• Abstract: Introduction Hypertension is a metabolic disease which is caused by vasoconstriction and that results into elevated blood pressure. A chronic hypertensive condition affects and even damages to various systems in the body. Presence of renal cortexin (r-cortexin), an antihypertensive protein, which is released from the kidney cortex controls the blood pressure. The effect of r-cortexin was mediated through nitric oxide (NO), a universal vasodilating agent. Aim In our study, acetyl salicylic acid (aspirin), a well-known activator of the endothelial nitric oxide synthase (eNOS) induced r-cortexin synthesis. Methods The hypertensive rat model was prepared by injecting deoxy corticosterone acetate (DOCA). Synthesis of r-cortexin was measured by the anti-r-cortexin antibody which was raised in adult white Wister albino rat model. NO level was determined by using methemoglobin method and later confirmed by chemiluminescence method. Change in blood pressure was determined indirectly by using NIBP monitoring system. Results Aspirin increased the r-cortexin expression from 64.36 ± 12.6 nM to 216.7 ± 21.31 nM in DOCA induced hypertensive rats. The mechanism was proved with the findings of increased level of NO from 0.4 to 1.9 µM. The DOCA induced blood pressure was also decreased from 139.39 ± 7.36 mm of Hg to 116.57 ± 6.89 mm of Hg in case of systolic blood pressure and in case of diastolic pressure from 110.41 ± 7 mm of Hg to 86.4 ± 2.76 mm of Hg that are quite approximate. Conclusion So, from this study it has been found that aspirin induces the r-cortexin synthesis in kidney cortex through the activation of eNOS in DOCA induced hypertensive rats.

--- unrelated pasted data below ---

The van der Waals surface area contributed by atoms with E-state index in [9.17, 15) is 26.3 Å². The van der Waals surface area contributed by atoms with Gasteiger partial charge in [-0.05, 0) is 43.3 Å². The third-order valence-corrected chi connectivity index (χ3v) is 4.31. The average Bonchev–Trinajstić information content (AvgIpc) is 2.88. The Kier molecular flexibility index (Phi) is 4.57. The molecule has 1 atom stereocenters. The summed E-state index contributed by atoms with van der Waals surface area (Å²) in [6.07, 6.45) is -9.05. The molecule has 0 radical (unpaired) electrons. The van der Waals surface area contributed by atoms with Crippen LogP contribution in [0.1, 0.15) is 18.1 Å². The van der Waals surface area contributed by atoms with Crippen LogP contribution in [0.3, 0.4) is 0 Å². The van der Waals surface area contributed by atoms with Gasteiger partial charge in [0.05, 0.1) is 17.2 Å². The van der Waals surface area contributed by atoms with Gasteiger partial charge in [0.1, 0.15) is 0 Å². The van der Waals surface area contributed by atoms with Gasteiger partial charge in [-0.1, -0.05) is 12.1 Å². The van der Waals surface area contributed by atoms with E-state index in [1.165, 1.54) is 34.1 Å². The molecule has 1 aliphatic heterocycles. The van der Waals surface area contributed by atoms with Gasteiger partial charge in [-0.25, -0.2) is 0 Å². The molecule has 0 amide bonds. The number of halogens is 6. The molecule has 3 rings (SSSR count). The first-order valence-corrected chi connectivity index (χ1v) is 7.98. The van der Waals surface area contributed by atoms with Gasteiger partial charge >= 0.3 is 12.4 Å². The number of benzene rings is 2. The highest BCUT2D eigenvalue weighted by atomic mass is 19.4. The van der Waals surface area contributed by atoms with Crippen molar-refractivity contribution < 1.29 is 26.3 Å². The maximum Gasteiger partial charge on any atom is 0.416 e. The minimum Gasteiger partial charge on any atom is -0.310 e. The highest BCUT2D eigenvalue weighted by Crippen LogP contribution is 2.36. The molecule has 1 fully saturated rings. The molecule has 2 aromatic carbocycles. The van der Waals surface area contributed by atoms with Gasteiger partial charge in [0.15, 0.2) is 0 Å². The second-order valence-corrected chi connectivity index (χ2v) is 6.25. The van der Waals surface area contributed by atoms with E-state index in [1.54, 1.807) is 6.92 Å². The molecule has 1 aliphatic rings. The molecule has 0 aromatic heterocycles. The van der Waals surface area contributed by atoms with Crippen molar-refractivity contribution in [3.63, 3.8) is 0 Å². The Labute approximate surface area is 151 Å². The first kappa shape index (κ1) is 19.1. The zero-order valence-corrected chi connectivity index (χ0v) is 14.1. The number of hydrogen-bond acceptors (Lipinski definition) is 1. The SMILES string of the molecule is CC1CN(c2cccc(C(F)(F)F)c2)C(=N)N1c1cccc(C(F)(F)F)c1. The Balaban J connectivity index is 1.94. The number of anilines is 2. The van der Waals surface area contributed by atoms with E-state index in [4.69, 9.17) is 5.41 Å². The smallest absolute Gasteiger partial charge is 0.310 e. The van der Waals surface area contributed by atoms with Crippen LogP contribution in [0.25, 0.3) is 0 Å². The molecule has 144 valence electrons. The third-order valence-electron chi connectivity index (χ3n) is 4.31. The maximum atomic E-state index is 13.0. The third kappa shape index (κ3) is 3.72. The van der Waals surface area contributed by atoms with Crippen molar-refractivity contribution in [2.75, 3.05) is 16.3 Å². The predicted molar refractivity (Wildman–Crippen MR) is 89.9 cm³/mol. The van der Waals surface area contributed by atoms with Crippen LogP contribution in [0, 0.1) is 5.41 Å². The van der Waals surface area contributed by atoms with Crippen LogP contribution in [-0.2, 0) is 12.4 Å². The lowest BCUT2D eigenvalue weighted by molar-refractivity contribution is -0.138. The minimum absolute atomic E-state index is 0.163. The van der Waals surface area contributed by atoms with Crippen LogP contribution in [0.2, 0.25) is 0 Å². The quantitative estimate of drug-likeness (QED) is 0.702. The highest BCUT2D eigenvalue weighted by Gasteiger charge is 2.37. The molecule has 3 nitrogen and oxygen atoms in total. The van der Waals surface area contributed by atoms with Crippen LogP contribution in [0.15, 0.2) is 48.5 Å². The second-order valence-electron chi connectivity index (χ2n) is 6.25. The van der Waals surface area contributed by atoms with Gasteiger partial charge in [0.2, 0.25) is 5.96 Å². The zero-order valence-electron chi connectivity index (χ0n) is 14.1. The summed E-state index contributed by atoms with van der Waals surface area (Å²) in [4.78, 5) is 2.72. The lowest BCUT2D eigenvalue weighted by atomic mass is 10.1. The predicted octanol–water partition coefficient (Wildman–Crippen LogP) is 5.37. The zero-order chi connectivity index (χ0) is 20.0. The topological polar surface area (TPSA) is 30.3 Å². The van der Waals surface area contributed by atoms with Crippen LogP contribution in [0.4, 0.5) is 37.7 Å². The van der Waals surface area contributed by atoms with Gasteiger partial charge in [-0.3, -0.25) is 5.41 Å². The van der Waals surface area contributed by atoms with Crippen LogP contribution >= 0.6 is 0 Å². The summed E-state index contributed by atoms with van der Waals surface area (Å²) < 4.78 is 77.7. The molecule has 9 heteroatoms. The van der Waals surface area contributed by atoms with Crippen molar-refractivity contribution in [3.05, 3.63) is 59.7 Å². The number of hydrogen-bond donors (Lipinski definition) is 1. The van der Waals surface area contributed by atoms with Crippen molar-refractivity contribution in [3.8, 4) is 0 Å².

PubDate: 2018-01-06
       
  • Proprotein Convertase Subtilisin-Kexin Type 9 (PCSK9) Inhibitors and
           Cardiovascular Risk: Does a Further Analysis of the Fourier Trial Suggest
           Changes in the Target of Lipid Lowering Therapy'
    • PubDate: 2018-01-05
       
  • Cardiac Biomarkers Release in Preadolescent Athletes After an High
           Intensity Exercise
    • Abstract: Introduction An elevation of cardiac troponins has been described in healthy athletes after endurance exercises. The clinical significance of this increase is unclear and the lack of awareness of this phenomenon may lead to inappropriate management of these subjects. Aim We sought to determine wether an intensive cycling training could determine a biomarkers elevation. Methods We evaluated serum high sensitivity cardiac troponin T, NH(2)-terminal pro-brain natriuretic peptide, CK-MB and CK in 21 healthy male preadolescent athletes (age 9.2 ± 1.7 years) after an intensive cycling training prolonged until muscular exhaustion (mean duration 16′41″). During exercise heart rhythm and rate were monitored with Holter. Results 62% of the group had an elevation of cardiac biomarkers: specifically, 6 children had an increase in troponin levels; 3 of them had an elevation of pro-brain natriuretic peptides as well. Pro-brain natriuretic peptides resulted increased in 9 subjects. There was no relation between troponin elevation and heart rate, age or exercise duration; subjects with increased pro-brain natriuretic peptides had mean and maximal heart rates lower than children with normal natriuretic peptides levels. Other sports were performed in 50% of subjects with normal troponins and only in 17% of those with increased values. Conclusions A short, high-intensity exercise caused an elevation of cardiac biomarkers in 62% of our subjects. The grade of training may influence the release of troponin and this increase is probably related to a temporary discrepancy between O2 delivery and consumption. Increases in natriuretic peptides levels are possibly expression of different adaptations to exercise.
      PubDate: 2017-12-27